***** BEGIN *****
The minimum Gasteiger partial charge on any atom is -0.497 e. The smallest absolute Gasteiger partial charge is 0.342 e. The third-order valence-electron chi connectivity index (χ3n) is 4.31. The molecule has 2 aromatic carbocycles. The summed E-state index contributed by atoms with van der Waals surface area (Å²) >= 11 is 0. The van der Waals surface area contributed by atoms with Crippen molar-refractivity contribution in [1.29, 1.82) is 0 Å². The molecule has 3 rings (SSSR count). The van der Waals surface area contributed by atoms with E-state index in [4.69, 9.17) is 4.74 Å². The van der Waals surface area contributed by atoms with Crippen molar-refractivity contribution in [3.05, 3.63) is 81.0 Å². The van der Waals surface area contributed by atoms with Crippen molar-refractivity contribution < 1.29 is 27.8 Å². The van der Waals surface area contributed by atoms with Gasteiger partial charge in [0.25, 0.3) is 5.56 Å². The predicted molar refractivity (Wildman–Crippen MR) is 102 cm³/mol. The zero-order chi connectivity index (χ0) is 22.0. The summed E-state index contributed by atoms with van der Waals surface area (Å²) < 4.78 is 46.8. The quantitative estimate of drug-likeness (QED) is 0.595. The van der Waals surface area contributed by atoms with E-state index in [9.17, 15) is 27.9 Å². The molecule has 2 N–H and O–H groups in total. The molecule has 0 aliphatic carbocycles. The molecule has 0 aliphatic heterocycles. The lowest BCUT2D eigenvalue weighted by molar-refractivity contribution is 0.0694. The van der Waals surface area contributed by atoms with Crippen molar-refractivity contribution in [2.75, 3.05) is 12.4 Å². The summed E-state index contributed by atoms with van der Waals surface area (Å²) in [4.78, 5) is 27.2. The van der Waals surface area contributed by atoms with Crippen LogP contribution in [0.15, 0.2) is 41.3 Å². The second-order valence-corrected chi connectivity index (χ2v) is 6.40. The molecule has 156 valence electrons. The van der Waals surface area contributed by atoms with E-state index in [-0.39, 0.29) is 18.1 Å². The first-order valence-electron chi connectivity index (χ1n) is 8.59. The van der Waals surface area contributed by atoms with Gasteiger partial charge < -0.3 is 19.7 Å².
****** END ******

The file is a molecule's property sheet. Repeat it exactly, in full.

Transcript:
The minimum Gasteiger partial charge on any atom is -0.497 e. The smallest absolute Gasteiger partial charge is 0.342 e. The third-order valence-electron chi connectivity index (χ3n) is 4.31. The molecule has 2 aromatic carbocycles. The summed E-state index contributed by atoms with van der Waals surface area (Å²) >= 11 is 0. The van der Waals surface area contributed by atoms with Crippen molar-refractivity contribution in [1.29, 1.82) is 0 Å². The molecule has 3 rings (SSSR count). The van der Waals surface area contributed by atoms with E-state index in [4.69, 9.17) is 4.74 Å². The van der Waals surface area contributed by atoms with Crippen molar-refractivity contribution in [3.05, 3.63) is 81.0 Å². The van der Waals surface area contributed by atoms with Crippen molar-refractivity contribution < 1.29 is 27.8 Å². The van der Waals surface area contributed by atoms with Gasteiger partial charge in [0.25, 0.3) is 5.56 Å². The predicted molar refractivity (Wildman–Crippen MR) is 102 cm³/mol. The zero-order chi connectivity index (χ0) is 22.0. The summed E-state index contributed by atoms with van der Waals surface area (Å²) < 4.78 is 46.8. The quantitative estimate of drug-likeness (QED) is 0.595. The van der Waals surface area contributed by atoms with E-state index in [9.17, 15) is 27.9 Å². The molecule has 2 N–H and O–H groups in total. The molecule has 0 aliphatic carbocycles. The molecule has 0 aliphatic heterocycles. The lowest BCUT2D eigenvalue weighted by molar-refractivity contribution is 0.0694. The van der Waals surface area contributed by atoms with Crippen molar-refractivity contribution in [2.75, 3.05) is 12.4 Å². The summed E-state index contributed by atoms with van der Waals surface area (Å²) in [4.78, 5) is 27.2. The van der Waals surface area contributed by atoms with Crippen LogP contribution in [0.15, 0.2) is 41.3 Å². The second-order valence-corrected chi connectivity index (χ2v) is 6.40. The molecule has 156 valence electrons. The van der Waals surface area contributed by atoms with E-state index in [-0.39, 0.29) is 18.1 Å². The first-order valence-electron chi connectivity index (χ1n) is 8.59. The van der Waals surface area contributed by atoms with Gasteiger partial charge < -0.3 is 19.7 Å².